If there's something not clear, please ask.

    Last edited by Utente; 2010-06-27 at 05:03 PM.

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  21. #18
    Retired Moderator Poseidon79's Avatar
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    Great information... thanks!

  22. #19
    Someone should make a wiki page for this term...
    Looking at the comments, most people got it wrong

  23. #20
    In addition, userland refers to a vulnerability that can be exploited across all platforms - in the case of iOS 4.0, this would refer to 3G, 3G[s] and 4. The exploit resides in a file that is common to all of these files, whereas other exploits dig specifically into the individual platforms of the iPhone, as Utente alluded to.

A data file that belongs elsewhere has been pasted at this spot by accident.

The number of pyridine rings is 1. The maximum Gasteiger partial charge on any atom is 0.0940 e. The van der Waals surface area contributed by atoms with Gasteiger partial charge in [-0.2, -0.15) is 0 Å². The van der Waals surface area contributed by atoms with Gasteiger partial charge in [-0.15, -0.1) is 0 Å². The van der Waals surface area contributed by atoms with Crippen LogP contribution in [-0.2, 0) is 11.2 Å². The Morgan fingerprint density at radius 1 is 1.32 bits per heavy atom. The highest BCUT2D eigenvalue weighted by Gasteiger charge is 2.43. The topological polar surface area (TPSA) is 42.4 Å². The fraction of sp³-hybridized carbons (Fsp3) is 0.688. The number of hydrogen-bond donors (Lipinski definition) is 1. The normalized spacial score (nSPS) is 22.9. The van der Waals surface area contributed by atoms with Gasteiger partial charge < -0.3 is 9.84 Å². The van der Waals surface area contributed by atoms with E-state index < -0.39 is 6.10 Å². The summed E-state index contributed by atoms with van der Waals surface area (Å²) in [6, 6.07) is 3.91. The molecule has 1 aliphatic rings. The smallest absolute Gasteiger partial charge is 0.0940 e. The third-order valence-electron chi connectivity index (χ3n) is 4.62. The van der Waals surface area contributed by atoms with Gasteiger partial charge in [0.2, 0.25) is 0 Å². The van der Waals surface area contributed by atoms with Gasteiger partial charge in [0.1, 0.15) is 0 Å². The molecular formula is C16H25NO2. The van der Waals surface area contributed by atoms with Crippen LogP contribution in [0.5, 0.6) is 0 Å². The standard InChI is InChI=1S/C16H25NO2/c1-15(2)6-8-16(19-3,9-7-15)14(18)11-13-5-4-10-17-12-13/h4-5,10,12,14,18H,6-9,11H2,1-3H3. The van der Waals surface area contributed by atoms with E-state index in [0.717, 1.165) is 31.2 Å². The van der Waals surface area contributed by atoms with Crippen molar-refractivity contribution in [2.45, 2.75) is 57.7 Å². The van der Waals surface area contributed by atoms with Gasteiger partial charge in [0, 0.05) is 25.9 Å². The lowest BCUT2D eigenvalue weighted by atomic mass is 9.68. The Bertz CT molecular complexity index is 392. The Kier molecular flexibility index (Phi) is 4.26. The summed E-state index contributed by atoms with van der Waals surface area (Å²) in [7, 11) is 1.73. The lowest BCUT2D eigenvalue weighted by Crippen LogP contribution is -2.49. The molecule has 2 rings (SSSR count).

This is why PwnageTool asks you to select which device you're using and greys out or activates certain options depending on your specific hardware. redsn0w obscures this process by autodetecting the hardware, probably by detecting the bootrom and making it a single-click procedure.